Q: (HCC Coding Lines) You talked about drawing
lines before when doing HCC coding. Can you give me an example of how to do that?
A: Well, you bet I can. So, we can abstract a case and I’m going to show you how to
do that. I actually found a case and wanted to give you an idea of how to do that… Here’s
our case and
what I did was I highlighted the keywords that we’re going to be looking at. We’ve
got a 65-year old male, he’s on Medicare. What is he being seen for? He is being seen
for a follow up with a backache. So, that is his chief complaint. He is also following
up on hypertension, but it’s controlled with medication. He stated that he had chest
pain, the patient states it goes to the right side of the neck and gets headaches.
No, I’m not going to read all of this, I’m going to just highlight that, otherwise, we’d
be here all day because it was a relatively long case. So, then, as you’re doing the
HCC coding, you’re going to start looking at the HPI – what’s going on. Now, as
I scan through this, this is all about one thing and it’s about GERD; he has reflux
and GERD. The three main things that I’ve seen at
this point is, we have got, for diagnoses, we’ve got a backache, we’ve got hypertension,
and we’ve got GERD. Now, remember the HPI is what the patient is telling the doctor,
pretty much. He has chest pain and he’s got angina that the patient is describing,
as well. Now, the way you draw lines though, is that
next, I’m going to go down to the bottom – I usually work charts backwards anyway
because you’re going to look to make sure it’s a valid signature and stuff like that
– so I’m going to go down here and I’ll say, “What is the doctor saying he is assessing,
or the assessment and the plan is going to be?” We have chest pain, unspecified.
I can draw a line right away because, look, this is excellent, he is running labs. So
my line is telling me that he has a current condition, it’s chest pain, that’s his
diagnosis and here’s the labs to support that this is a current condition. Now, he
has given him a medication, this Dexilant. If you don’t know what Dexilant is, you
need to go and look it up, but it is actually for heartburn. It’s a pump-inhibitor type
medication. They’re going to go ahead and do a cardiac diagnostic test. Now, this right
here gives me a line for GERD. Now, I’m going to scroll back up and I had
already gone through all of this stuff, the Review of Systems and the Exam. The things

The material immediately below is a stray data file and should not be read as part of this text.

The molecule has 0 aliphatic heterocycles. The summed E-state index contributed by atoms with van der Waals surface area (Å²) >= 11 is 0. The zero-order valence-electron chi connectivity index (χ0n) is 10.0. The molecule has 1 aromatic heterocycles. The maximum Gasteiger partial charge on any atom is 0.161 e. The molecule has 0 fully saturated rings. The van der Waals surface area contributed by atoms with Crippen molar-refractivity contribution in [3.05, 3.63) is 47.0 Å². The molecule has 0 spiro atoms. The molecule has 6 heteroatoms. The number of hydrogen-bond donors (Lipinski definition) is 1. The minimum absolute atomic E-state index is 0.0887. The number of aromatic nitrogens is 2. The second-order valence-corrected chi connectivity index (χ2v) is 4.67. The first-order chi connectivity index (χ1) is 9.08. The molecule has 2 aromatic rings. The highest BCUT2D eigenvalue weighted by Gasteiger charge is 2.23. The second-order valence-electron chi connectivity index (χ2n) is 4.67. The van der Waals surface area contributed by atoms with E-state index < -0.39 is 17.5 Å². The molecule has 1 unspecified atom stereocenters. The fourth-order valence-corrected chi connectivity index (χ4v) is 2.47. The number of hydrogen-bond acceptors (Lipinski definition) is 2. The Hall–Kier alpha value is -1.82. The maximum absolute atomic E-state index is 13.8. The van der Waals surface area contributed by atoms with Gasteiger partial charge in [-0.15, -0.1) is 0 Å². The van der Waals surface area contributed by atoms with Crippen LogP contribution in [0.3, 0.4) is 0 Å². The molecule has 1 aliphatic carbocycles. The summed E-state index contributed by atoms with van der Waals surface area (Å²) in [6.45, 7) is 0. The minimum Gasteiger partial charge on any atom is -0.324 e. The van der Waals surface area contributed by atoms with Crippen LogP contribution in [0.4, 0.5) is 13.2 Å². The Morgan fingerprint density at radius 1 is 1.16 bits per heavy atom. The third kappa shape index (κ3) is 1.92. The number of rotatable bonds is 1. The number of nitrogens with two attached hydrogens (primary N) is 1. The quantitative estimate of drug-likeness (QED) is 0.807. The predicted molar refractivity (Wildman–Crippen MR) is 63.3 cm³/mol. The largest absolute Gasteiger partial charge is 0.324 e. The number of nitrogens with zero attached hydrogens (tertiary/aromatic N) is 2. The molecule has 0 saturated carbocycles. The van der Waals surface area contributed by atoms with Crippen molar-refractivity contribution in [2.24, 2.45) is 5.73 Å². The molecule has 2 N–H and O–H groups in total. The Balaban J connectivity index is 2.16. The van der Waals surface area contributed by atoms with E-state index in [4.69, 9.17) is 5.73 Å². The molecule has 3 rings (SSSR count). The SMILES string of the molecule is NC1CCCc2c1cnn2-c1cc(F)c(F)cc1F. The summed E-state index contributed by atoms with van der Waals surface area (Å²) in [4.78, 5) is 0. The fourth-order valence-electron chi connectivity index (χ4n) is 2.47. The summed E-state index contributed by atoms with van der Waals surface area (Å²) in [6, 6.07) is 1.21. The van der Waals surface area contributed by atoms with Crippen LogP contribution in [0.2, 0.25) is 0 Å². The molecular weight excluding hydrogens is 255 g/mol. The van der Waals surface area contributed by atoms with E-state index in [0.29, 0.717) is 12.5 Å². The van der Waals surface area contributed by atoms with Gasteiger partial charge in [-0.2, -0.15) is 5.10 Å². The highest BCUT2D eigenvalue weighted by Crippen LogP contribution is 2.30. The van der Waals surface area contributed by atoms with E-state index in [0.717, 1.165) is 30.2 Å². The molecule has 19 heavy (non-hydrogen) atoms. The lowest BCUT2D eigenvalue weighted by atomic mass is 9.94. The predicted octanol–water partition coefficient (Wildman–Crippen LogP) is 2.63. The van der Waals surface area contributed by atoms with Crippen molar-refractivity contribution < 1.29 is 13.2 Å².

that jumped out at me because I’m looking for those diagnoses, he has hypertension;
well he did check his rate and rhythm was regular. That gives me a line. He checked
the carotid arteries – because you do that when there’s anything to do with cardiology
as well as blood pressure. Most all of this stuff is fodder. I don’t need it, I couldn’t
pull anything from that; so I would be skipping that.
He reports cough, wheezing and painful respiration. Well, I just happen to know that when a person
has GERD, some of the signs and symptoms are coughing, wheezing and painful respirations.
Now, if you don’t know that, then you can’t draw that line; but I know that so there we
are. We’re establishing GERD. Shortness of breath when walking – that
doesn’t have anything to do with GERD, but can give me a line for the blood pressure.
And we are not allowed to take the information off here and use it in any other way except
to say he checked it, he checked the blood pressure.
Now, let’s say his blood pressure was 218 over 179, even though we know that’s high
blood pressure, we aren’t able to come to that determination. We are not a physician,
that’s not our job. What our job is say, “Look, he checked the blood pressure, and
got a result” so there’s a line. Now you can even go in so much as, “Look, he took
the time to take a family history and there is hypertension and heart disease, all kinds
of stuff going in.” If he had something other than heart disease or some kind, that
would be your line. Now, here, we also see GERD, yes. He’s got
a past medical history of GERD as well as back problems. So, as I’m going up, I’m
not seeing anything until I get into the medications, which is an excellent place to draw your line.
What is this particular medication? I just happen to know that cyclobenzaprine is a muscle